$uri = new-object System.Uri("https://mysites&quot😉

    $ap.ProviderRealms.Add($uri, "urn:sharepoint:mysites")


    after executing second line i a getting below error message:

    You cannot call a method on a null-valued expression.

    At line:1 char:23

    + $ap.ProviderRealms.Add <<<< ($uri, "urn:sharepoint:harmony")

       + CategoryInfo          : InvalidOperation: (Add:String) [], RuntimeExcept


       + FullyQualifiedErrorId : InvokeMethodOnNull

    Kindly suggest

  8. Venkat says:

    i am having same issue, can someone help me

  9. wayne jiang says:

    I have try this way,there isn’t a way to say this token signing cert should be used with this relying party, so you really need to find a way to make it work with the single cert. the target is our prouct <a href="…/75A-industrial-fan.html">industrial fan</a>,But no useless.

  10. Ivan Gorbadei says:


    Thank you for this article.

    I have one problem after completing described steps.

    When I log into my sites application, I get an error HTTP 405 "Method not allowed" and the page URL is https://<webappname>/_trust

    Do you have any ideas why?

    Thank you in advance.

  11. Ivan Gorbadei says:

    I have found the solution.

    The problem only occurs when both web application share the same host address with different ports.

    In this case web apps share authorization token in the same cookie. It makes authorization at the first app to be invalid for the second one.

    So, the solution is here:…/hh446525.aspx

    FedAuth Tokens

    Each SharePoint web application must have its own FedAuth cookie if it is to function correctly in an single sign-on environment. In a production environment, this is not normally an issue because each SharePoint web application has a separate host name: for example,, and However, in a lab environment you may not want to configure the necessary DNS infrastructure to support this; if your SharePoint web applications share the same host name, for example and, then you must make a configuration change to make sure that each application uses a different name for the FedAuth cookie. You can change the name of the FedAuth cookie in the microsoft.IdentityModel section of the Web.config file. The following snippet shows how to change the token name to "techsFedAuth" from its default name of "FedAuth."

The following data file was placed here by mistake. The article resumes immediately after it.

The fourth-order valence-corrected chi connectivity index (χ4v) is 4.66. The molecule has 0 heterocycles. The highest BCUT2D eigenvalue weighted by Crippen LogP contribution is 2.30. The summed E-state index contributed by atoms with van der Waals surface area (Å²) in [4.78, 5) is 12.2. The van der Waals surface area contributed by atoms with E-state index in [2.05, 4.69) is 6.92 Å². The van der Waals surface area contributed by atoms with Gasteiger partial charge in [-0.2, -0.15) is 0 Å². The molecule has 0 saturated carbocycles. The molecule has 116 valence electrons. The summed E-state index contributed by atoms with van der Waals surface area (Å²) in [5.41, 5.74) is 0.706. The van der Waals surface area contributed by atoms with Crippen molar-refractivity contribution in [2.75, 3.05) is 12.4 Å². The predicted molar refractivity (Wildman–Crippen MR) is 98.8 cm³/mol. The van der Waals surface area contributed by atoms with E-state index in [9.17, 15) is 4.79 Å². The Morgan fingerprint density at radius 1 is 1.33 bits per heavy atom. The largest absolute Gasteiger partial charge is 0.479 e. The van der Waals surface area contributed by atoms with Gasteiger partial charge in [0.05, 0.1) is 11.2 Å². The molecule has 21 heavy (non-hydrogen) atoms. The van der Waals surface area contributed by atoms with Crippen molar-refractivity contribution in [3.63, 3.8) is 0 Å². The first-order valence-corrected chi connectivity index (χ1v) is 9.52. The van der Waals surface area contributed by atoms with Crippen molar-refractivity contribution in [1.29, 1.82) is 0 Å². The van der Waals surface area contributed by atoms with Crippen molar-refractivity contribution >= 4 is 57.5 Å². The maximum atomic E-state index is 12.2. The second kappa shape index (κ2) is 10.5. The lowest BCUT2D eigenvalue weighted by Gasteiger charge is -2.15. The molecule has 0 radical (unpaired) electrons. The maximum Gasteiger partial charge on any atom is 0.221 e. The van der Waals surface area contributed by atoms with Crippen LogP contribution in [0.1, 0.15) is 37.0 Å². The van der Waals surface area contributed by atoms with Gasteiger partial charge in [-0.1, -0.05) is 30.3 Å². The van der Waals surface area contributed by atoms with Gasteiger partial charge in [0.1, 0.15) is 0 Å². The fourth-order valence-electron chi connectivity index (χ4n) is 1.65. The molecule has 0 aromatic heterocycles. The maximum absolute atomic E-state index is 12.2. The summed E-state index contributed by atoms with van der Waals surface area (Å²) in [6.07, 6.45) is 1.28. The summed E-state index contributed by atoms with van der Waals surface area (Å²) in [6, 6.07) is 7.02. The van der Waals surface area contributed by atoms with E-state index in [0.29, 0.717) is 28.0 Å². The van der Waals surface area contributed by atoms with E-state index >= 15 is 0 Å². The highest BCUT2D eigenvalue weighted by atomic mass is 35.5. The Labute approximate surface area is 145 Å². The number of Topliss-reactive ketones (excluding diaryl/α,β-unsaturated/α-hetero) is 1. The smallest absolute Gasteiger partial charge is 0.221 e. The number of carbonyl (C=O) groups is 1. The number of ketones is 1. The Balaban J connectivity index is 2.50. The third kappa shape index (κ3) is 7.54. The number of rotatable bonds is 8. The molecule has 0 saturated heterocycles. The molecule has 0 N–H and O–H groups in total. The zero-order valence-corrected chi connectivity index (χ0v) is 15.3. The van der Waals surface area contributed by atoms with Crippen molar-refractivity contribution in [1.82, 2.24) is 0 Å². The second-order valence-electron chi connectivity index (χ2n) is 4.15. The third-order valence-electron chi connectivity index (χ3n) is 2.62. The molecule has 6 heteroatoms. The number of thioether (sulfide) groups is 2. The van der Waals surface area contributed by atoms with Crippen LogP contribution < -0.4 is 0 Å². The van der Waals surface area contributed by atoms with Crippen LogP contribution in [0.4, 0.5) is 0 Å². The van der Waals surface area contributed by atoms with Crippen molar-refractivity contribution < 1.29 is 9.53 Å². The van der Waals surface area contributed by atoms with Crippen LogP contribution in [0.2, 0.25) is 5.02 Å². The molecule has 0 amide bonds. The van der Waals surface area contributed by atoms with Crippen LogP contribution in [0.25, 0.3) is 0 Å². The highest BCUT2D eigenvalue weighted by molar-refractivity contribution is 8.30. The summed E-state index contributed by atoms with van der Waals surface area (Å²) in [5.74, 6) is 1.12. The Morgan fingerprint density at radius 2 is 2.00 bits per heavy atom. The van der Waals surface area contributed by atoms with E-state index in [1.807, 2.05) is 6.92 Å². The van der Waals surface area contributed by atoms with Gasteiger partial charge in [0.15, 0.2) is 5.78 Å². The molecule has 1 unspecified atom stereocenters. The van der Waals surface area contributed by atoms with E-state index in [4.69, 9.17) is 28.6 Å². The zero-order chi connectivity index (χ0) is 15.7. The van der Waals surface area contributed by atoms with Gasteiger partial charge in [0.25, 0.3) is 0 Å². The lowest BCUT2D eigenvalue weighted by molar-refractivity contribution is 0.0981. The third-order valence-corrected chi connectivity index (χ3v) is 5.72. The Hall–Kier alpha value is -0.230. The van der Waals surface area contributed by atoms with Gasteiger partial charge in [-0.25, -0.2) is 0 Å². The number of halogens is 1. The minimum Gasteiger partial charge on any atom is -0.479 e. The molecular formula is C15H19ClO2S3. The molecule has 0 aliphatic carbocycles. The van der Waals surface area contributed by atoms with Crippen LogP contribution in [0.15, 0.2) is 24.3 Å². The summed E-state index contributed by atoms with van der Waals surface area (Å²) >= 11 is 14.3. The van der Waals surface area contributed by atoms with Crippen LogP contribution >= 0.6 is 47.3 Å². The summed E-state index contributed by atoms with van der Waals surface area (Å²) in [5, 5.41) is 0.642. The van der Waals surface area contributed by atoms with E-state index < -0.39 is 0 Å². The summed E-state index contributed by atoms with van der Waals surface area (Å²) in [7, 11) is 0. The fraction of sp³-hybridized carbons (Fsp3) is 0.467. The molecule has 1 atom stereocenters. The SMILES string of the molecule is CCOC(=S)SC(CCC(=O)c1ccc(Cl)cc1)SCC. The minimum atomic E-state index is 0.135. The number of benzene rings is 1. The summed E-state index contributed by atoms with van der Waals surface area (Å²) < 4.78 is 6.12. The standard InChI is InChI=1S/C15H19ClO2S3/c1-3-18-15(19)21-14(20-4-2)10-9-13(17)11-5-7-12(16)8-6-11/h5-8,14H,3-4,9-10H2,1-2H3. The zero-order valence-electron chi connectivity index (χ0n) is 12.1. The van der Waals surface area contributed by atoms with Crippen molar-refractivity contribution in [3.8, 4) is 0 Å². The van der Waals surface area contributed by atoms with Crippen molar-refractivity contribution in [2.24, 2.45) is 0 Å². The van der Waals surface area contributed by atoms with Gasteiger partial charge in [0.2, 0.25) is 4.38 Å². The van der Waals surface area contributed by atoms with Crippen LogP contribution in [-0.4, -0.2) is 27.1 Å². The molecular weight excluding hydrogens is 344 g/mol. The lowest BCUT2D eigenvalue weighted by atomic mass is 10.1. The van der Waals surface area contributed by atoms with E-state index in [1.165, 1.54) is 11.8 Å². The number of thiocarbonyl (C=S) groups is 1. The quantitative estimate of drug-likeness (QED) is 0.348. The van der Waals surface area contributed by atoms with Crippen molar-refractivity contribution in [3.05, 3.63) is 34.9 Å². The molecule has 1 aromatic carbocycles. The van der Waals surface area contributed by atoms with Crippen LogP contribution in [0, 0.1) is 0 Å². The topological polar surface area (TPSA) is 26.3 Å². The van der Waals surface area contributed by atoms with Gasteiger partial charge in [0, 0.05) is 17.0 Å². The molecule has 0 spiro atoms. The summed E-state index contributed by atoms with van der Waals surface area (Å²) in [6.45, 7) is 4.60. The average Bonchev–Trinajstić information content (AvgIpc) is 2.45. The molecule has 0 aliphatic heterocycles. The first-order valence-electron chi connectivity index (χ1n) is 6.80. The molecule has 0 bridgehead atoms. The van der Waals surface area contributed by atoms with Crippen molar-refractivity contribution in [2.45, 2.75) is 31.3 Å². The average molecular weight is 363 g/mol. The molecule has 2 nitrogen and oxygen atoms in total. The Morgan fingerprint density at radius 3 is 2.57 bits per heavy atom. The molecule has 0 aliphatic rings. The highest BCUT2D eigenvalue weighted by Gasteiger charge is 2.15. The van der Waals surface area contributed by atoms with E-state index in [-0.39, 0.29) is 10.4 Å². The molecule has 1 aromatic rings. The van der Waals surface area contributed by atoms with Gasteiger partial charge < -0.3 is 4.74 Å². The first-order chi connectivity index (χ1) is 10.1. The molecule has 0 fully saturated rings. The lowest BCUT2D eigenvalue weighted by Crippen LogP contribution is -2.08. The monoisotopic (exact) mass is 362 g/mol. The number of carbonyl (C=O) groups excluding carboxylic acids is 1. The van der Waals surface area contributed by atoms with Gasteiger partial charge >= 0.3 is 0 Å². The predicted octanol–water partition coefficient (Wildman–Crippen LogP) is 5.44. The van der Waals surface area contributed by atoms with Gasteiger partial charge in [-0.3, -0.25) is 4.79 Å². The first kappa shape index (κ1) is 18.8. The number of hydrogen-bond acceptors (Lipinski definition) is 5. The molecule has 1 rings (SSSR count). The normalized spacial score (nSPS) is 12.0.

<cookieHandler mode="Custom" path="/" name="techsFedAuth">



  12. Tam Lai says:

    @Ivan Gorbadei: You saved my life, you know. Thanks a lot for your information. Hope you can see that.

  13. Andrew says:

    Didn’t work for me. Running SP2013, $uri.ProviderRealms.Add gives error You cannot call a method on a null valued expression. It seems $uri does not have a ProviderRealms property.

  14. Andrew says:

    Well I found my problem, I already had a provider setup so I didn’t run the first bit of the code, so $ap as not defined. I was missing a line of code. Hope it helps someone.
    Need to run:
    $ap = Get-SPTrustedIdentityTokenIssuer -Identity "ADFS v2"
    $uri = new-object System.Uri("https://mysites&quot😉
    $ap.ProviderRealms.Add($uri, "urn:sharepoint:mysites")

  15. Dylan says:

    I finally figured out this actually seems to be the correct way to allow *multiple* active directory tenants access into a single web application, such as each tenant has a corresponding (host-named) site collection in that web application. Basically you
    configure ACS to have a Identity Provider for each tenant and a matching Relying Third Party application that corresponds to the site collection address each tenant uses, then for each tenant add a mapping between the site URL and the realm URN (I just make
    the same actually) using the technique you mention here, and voila, between SharePoint and ACS magically seem to work out between them that there’s only a single suitable Identity Provider for the address that the user has accessed, and logs them in with the
    correct credentials (potentially redirecting them to the correct login page first if required).

  16. SD says: